But even then, Bose didn’t have any personal connection to Einstein by the time he wrote his paper theorizing this new state of matter. So he must have been pretty confident in his work when he blindly sent Einstein a letter that read,

Respected Sir, I have ventured to send you the accompanying article for your perusal and opinion. I am anxious to know what you think of it. … I do not know sufficient German to translate the paper. If you think the paper worth publication I shall be grateful if you arrange for its publication in Zeitschrift für Physik. Though a complete stranger to you, I do not feel any hesitation in making such a request. Because we are all your pupils though profiting only by your teachings through your writings. I do not know whether you still remember that somebody from Calcutta asked your permission to translate your papers on Relativity in English. … I was the one who translated your paper on Generalised Relativity.15

Between Satyendra Bose and Leo Szilard’s letter about developing the atomic bomb, it seems like any good physicist had a decent shot of getting through to Einstein with a cold-call.

Suffice it to say, Einstein was impressed with Bose’s research, and gladly submitted his translation for publication in the requested journal in 1924. In honor of those two men, the ultra-cold state of matter was called a “Bose-Einstein condensate.” When it was finally made real in 1995, an explosion of new research followed — and it’s only gotten weirder since.16

You don’t need to be a nuclear physicist to acquire a sample of rubidium, but it would probably help. This stuff is expensive — another trend we’re going to start seeing more as we traverse the table’s fifth period. A small ten-gram sample will easily run over a hundred dollars.17

That makes rubidium a good candidate to source secondhand from some kind of tool or instrument, but the kinds of electronics that rubidium is a part of tend to be similarly expensive. Rubidium can be used to create some hyper-accurate clocks, so it tends to wind up in things like GPS satellites.18

Rubidium’s downstairs neighbor, cesium, is capable of creating even more accurate timepieces, so we’ll wait to discuss those properties in episode 55. In the meantime, you might want to see if you can get your hands on one of those cheap atomic clocks to collect element 37..

Thanks for listening to The Episodic Table of Elements. Music is by Kai Engel. To see a video of an accidental mid-experiment rubidium explosion, visit episodic table dot com slash R b.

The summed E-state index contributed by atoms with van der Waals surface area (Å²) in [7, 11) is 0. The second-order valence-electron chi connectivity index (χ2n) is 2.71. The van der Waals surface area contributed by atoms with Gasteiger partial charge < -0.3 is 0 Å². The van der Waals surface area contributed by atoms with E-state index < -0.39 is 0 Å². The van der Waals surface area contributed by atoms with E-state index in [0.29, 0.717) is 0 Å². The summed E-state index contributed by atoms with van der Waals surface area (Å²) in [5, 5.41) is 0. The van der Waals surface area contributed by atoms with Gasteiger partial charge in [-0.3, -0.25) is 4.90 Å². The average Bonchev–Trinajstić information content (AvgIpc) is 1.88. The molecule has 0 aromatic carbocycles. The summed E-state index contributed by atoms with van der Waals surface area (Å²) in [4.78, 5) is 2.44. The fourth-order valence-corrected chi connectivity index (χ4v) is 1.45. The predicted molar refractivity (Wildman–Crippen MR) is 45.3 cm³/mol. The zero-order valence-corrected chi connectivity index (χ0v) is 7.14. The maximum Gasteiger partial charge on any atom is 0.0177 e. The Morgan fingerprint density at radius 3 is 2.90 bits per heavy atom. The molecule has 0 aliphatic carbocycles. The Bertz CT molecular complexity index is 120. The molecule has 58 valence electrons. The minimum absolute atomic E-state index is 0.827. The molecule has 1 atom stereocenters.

Next time, we’ll bone up on strontium.

Until then, this is T. R. Appleton, reminding you that while it would be a prestigious honor to be Dr. Robert Bunsen’s lab assistant, you do not want to be the lab assistant of Dr. Bunsen Honeydew.



  1. Famous Scientists, Robert Bunsen. September 23, 2014.
  2. Encyclopedia Britannica, Robert Bunsen. Erik Gregersen, March 26, 2019.
  3. The Discovery Of The Elements, XIII: Some Spectroscopic Discoveries, Mary Elvira Weeks. Journal Of Chemical Education, August 1932.
  4. Chemteam.info, An Aside On The Bunsen Burner.
  5. Elementymology And Elements Multidict, Cesium and Rubidium. Peter van der Krogt.
  6. Robert Bunsen’s Sweet Tooth, William B. Jensen. This PDF is too good to be lost when some server shuts down, so I’ve backed it up here.
  7. The Guardian, Robert Bunsen Did A Whole Lot More Than Invent The Bunsen Burner. James Kingsland, March 31, 2011.
  8. National Institute Of Standards And Technology, Bose-Einstein Condensate: A New Form Of Matter. October 9, 2001.
  9. Institute of Physics Visions16, Bose-Einstein Condensates.
  10. Physics Central, Matters Of State: About The Bose-Einstein Condensate — A New State Of Matter.
  11. Physics Central, How Do Lasers Help Create Both The Coldest And Hottest Spots On Earth?
  12. CU Boulder Today, Bose-Einstein Condensate: A New Form Of Matter. October 8, 2001.
  13. LiveScience, States Of Matter: Bose-Einstein Condensate. Jesse Emspak, August 3, 2018.
  14. EPW Engage, Remembering The Life Of Satyendra Nath Bose. Amitabha Bhattacharya, April 5, 2019.
  15. Satyendra Nath Bose — His Life And Times: Selected Works, p. 427. Edited by Wali Kameshwar C, 2009.
  16. Georgia State University HyperPhysics, Bose-Einstein Condensates With Rubidium Atoms.
  17. Chemicool, Rubidium Element Facts. Dr. Doug Stewart, October 18 2012.
  18. PeriodicTable.com, Rubidium. Theodore Gray.